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Track-by-Track: Southtowne Lanes Frontman Matt Kupka Takes Us Through ‘Take Care’

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Southtowne Lanes
Southtowne Lanes

When those close to us pass on, we often learn a lot about ourselves, which is something to which Southtowne LanesMatt Kupka can relate. The lead singer and guitarist unexpectedly lost his father in the leadup to the recording of the band’s new album Take Care. The pain and despair that followed had a significant influence on the writing and recording of the record.

Due out on May 10th via Dog Knights Productions, Take Care dissects the various stages of grief. Kupka relates all these stages together, and the album is a commentary on how he dealt with them and how they changed him. The death of his father led him down a path where he looked deeply at his mortality. And it has changed him in a big way.

At a certain point, it felt like there was no light at the end of the tunnel for Kupka. But as he processed his loss through the help of music, something positive began to emerge. Ultimately, Take Care is about the fragments of hope buried within the rubble of death and grief. Kupka uses these songs as a way of peeling back layers of pain and discovering resilience within those layers. It’s, without a doubt, the most expansive release yet for the Eugene, Oregon, hardcore band.

Joining us today for a special track-by-track rundown of Take Care is Kupka. He takes us through each song, its origins, its inspirations, and how it ties together.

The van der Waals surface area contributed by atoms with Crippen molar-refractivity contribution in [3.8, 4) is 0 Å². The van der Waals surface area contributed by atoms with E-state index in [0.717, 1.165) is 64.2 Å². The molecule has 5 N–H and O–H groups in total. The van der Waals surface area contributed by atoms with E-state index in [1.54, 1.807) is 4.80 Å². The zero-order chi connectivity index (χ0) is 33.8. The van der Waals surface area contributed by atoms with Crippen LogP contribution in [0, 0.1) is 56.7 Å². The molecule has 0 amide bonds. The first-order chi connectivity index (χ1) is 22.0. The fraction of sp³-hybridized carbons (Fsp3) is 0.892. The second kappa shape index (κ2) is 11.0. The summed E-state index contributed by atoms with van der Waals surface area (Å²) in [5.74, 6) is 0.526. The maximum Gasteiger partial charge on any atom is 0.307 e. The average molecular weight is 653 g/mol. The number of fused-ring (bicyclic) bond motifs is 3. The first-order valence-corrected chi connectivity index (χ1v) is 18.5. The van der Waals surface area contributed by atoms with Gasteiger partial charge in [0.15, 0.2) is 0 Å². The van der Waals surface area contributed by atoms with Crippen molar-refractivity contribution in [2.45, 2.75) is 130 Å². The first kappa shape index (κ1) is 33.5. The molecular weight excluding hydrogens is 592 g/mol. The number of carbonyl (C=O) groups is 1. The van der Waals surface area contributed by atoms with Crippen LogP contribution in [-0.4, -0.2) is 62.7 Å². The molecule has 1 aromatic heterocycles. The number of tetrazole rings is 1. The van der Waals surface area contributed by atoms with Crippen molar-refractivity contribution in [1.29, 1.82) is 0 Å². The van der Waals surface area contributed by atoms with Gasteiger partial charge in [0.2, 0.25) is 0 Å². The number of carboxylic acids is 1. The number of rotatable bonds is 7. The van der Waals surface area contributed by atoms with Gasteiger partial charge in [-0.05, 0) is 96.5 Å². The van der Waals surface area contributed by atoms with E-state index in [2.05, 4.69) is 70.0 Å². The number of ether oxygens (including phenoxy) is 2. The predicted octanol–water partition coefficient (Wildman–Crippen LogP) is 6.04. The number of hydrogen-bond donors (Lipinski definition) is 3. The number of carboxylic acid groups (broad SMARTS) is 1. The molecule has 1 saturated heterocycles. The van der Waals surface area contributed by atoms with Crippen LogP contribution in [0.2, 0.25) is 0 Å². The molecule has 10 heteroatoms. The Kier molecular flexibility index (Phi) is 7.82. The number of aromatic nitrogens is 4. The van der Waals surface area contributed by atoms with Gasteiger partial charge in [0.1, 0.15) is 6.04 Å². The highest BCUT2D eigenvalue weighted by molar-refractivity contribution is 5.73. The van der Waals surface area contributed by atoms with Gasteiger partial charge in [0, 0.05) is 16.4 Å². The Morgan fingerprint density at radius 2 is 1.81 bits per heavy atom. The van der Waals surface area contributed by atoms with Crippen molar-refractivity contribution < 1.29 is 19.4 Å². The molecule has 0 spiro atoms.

1. “Never Coming Home”

“This was the second-to-last song to be fully written for the record. This was intentional, as we wanted to first song people heard to foreshadow and truly reference the rest of the record. This track is almost outside of the record… it’s like the lead-up to the main event. ‘Never Coming Home’ is what’s playing in the background of the theatre just before the lights go out, while everyone is still sitting down. The words are echoing around the room and setting the tone, and the final build-up of that song is the lights on the stage dimming and the room going still.”

2. “Witness”

“The curtains are drawn, and the album begins (and will later end) with the same set of lyrics: ‘With the past as our witness…’ After this declaration, the lyrics describe the ways in which I tried to shine a light for my deteriorating father. It establishes a prominent theme in the album: the light flickering, flickering, and eventually going out. The witnessing of the downfall.”

3. “Barely Hanging On”

“If life flashes before our eyes when we go, this song is flipping through all of those moments. Memories good and bad, all of it comes rushing to the front. And at the end of it all, witnessing the downfall, I’m tired. I feel ready to resign to whatever fate has in store, unknowing how wrong I was about to be.

“This song also has a little easter egg reference to the song ‘The Circle’ from our previous release. That song talks about my relationship with my father at that time, and ends with the lyric ‘you’re gone.’ ‘Barely Hanging On’ takes that ending (both in lyrics and instrumentation) and goes further with it, kind of showing the progression of a song over musical time, and culminating into its namesake.”